RCMP special unit in N.W.T. still has no answers for MMIWG families

Every month Freda Cardinal receives the same letter from the RCMP and relives the painful questions surrounding the disappearance of her sister Stella Cardinal.

The letters signed from the RCMP G division are carbon copies.

A single page that states police are investigating “criticisms” Cardinal made against them in her testimony before the National Inquiry into Missing and Murdered Indigenous Women and Girls in Yellowknife in January 2018.

“All I have heard from the RCMP is that they would keep me updated. Every letter they sent me says the same thing, over and over again. There’s no real updates,” Cardinal said.

In the summer of 1970, Stella Cardinal was just 19 years old when she disappeared without a trace from a remote fire lookout tower near Fort Smith, N.W.T.

Letters from RCMP G division Freda Cardinal receives monthly. Photo: Charlotte Morritt-Jacobs/APTN

Cardinal spoke her truth publicly at the hearings and alleged the RCMP neglected to act on various leads in the disappearance of her sister

At the time of the inquiry, there were 71 unsolved, historical cases of missing and murdered persons in the Northwest Territories with 63 cases considered open.

At the inquiry, Cardinal made the recommendation that a dedicated taskforce be developed to handle these cases.

Her calls were answered, or so she thought.

In February 2018 the territorial government budgeted $304,000 for the RCMP unit.

A year later APTN News learned that a two-person RCMP unit was staffed to investigate the cold case files but no other information was ever provided.

APTN has made numerous requests for information and interviews which have been declined each time.

Ahead of the one year anniversary since the release of Reclaiming Power and Place: The Final Report of the National Inquiry into Missing and Murdered Indigenous Women and Girls, APTN again asked for an update on the progress of the historical case unit and how many families the RCMP had worked with so far.

“The Historical Case Unit values the work of the media and plans to eventually release information on some specific files to engage the public and support their investigative work,” said Julie Plourde, media relations officer for Yellowknife RCMP in a statement to APTN’s request for information. “However, the unit has not reached this point.”

It’s taken decades for Cardinal to fill in gaps of information on her sister’s case.

It wasn’t until she worked with inquiry’s Family Information Liaison Unit (FILU) that she found out details of what investigators had done over the years.

“When FILU assisted me in going to the RCMP, they [RCMP] showed me a two-page double sided document. That was all they [RCMP] had done over the years for my sister’s file,” Cardinal said,

This left her with more questions than answers; like why an investigator had went out to the site Stella was last seen in the wintertime a decade ago and what came from the trip.

Freda Cardinal treasures fond memories of her sister Stella Cardinal and wants justice in her disappearance. Photo by: Charlotte Morritt-Jacobs/APTN

Cardinal was disappointed in the federal government’s delay of an action plan report illustrating how the 231 calls for justice will be implemented.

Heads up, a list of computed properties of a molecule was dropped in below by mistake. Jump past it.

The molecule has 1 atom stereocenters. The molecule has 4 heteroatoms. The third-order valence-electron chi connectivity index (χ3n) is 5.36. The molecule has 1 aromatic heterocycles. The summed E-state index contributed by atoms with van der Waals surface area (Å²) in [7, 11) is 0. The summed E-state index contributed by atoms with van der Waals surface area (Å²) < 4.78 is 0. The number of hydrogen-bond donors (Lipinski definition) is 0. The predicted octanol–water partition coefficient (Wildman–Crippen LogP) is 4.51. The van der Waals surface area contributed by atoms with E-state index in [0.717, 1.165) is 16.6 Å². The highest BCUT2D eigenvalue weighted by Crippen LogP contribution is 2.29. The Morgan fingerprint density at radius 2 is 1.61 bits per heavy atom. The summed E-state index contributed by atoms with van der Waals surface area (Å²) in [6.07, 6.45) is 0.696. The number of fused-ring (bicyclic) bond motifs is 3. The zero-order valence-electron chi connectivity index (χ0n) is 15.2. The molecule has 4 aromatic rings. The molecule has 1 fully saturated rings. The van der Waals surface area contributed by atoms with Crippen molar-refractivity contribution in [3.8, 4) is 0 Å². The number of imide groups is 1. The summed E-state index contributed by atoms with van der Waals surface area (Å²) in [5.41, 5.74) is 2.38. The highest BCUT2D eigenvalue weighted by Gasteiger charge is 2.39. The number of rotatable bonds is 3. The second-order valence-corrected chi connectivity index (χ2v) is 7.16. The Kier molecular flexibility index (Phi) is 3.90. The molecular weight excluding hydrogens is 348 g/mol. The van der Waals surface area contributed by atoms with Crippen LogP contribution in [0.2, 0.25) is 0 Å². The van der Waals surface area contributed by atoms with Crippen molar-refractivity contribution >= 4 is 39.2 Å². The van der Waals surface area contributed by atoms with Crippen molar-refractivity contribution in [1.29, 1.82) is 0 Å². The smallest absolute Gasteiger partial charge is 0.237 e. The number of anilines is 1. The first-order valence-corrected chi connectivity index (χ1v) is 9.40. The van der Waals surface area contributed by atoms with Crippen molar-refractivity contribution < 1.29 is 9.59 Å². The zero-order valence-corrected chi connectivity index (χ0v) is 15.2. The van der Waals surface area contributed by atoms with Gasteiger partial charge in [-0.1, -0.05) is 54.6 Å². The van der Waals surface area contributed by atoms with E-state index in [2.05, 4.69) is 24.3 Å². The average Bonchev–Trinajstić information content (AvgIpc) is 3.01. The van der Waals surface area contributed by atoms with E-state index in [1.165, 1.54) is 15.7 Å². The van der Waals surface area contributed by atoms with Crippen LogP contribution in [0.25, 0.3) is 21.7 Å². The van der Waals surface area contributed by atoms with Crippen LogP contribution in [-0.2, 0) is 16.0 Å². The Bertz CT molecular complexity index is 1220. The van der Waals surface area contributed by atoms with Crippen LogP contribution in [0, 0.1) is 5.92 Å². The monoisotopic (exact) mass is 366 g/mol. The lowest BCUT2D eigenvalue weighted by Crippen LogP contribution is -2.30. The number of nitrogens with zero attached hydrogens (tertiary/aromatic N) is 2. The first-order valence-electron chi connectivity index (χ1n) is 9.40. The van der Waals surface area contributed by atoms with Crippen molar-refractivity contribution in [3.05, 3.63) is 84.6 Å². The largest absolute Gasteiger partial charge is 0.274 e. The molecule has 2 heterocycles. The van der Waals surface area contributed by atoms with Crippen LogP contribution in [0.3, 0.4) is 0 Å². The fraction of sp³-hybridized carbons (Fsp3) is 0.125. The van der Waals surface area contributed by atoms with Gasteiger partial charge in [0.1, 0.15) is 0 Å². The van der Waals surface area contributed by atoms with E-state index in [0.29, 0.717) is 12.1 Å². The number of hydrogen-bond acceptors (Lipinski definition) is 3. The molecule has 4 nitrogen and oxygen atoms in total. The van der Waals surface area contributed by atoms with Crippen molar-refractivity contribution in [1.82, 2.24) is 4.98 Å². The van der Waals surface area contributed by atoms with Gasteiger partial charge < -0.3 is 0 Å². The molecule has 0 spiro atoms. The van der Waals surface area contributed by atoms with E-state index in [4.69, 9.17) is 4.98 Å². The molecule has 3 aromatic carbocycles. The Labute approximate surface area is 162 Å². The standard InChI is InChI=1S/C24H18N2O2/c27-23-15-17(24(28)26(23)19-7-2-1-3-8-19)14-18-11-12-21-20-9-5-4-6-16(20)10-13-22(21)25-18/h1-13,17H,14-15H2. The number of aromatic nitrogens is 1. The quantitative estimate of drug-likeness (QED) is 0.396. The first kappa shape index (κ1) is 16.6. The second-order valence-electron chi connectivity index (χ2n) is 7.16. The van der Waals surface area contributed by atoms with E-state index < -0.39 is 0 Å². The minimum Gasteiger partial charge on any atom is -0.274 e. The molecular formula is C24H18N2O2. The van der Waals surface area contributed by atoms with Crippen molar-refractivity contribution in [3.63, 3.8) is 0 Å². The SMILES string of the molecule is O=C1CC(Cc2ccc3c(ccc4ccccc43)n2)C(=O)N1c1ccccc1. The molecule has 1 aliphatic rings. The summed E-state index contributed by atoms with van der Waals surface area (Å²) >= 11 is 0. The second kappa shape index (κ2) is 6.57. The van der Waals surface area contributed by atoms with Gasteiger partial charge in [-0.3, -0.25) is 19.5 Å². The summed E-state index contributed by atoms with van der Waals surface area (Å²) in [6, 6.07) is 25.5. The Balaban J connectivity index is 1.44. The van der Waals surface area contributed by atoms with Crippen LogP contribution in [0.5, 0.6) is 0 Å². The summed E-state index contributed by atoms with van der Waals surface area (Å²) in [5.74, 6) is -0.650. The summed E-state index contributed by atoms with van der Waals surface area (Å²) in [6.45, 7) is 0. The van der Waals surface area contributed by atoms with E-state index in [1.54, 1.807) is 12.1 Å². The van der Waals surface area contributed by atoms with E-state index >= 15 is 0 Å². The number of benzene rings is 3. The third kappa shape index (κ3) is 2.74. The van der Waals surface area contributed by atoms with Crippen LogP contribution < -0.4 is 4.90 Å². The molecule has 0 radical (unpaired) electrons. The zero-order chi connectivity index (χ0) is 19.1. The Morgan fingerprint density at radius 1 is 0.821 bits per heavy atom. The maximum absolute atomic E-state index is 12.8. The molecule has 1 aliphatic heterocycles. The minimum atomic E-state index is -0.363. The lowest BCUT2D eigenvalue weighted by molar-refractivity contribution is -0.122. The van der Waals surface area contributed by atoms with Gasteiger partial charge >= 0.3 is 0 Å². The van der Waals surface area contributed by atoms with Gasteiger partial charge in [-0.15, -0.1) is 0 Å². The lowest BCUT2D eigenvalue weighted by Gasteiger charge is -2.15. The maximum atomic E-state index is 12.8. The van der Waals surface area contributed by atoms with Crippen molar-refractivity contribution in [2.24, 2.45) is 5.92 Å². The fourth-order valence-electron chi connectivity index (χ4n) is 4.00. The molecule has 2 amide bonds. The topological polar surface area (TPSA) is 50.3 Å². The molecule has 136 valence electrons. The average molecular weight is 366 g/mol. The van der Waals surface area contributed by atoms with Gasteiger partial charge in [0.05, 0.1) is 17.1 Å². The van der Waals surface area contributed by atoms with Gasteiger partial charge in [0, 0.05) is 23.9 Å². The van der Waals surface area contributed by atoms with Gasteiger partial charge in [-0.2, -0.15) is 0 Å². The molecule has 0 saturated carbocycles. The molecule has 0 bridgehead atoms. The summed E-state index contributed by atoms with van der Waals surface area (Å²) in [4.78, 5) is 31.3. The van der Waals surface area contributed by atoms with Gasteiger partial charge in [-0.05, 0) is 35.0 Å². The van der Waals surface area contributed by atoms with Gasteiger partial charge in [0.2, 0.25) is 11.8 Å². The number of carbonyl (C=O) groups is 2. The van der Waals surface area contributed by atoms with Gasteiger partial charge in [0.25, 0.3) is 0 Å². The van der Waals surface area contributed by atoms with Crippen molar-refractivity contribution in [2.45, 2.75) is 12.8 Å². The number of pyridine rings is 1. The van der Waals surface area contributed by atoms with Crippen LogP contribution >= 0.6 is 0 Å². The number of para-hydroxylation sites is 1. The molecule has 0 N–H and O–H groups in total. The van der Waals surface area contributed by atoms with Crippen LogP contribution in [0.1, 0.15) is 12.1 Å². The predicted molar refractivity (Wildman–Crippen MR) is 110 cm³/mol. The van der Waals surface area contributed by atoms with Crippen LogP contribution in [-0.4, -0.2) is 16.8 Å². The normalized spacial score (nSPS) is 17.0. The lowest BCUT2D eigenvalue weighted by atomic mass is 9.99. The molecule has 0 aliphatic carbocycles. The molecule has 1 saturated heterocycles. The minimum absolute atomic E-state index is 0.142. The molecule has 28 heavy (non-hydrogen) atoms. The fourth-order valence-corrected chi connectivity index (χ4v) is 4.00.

“It just sends the message that the federal government is trying to make us happy saying they are doing something for us,” she said. “We need a holistic report for everyone who testified. I’m not surprised if some people have PTSD because of the inquiry.”

Cardinal is not alone in her grief.

In her member’s statement on June 3, Lesa Semmler, MLA for Inuvik Twin Lakes, told the N.W.T. Legislative Assembly that she was insulted by the inaction believed that citing COVID-19 as the reason for the delay was merely an “excuse.”

“They’ve had 10 months since they received the report, it’s not as if they have not heard the requests again and again,” Semmler said.

She called for the territory to lobby Canada to release the action plan and in the meantime for the territorial government to develop an action plan of its own.

A teary eyed Semmler spoke to the assembly not only as a politician but as an Indigenous woman, as a mother, and as an aunt of Indigenous women and girls.

“We cannot have any more blood on our hands, lose any more loved ones. We can’t afford any more delays when it comes to the safety and protection of our women and girls and to us LGBTQ2IA people,” she said.

Semmler was one of the first to testify in Yellowknife, sharing the story of her mother Joy Semmler.

Lisa was only eight years old when her mother was murdered at the hands of a common-law partner in 1985.

A photo of Joy Semmler and her daughter Lesa that was shown at the MMIWG inquiry Yellowknife hearings. Submitted photo.

According to Statistic Canada 2019 findings, the N.W.T. has the second highest rate of violence against women in the country.

Cardinal said aftercare for families experiencing violence and those who testified should be a top priority of all levels of government.

At the time of the inquiry she turned down counselling because of work commitments.

“I’ve gone to sweats on my own and that really helped me a lot, but we need more, more support. More than ever for telling our story. For those of us who did, we need help,” Cardinal said.

As the 69 families who testified in the N.W.T. with the inquiry wait for an action plan, the quest for answers for those like Cardinal will not be put on hold.

“I will never give up. I love my sister Stella. Canada and the world needs to know what happened with our missing and murdered,” she said.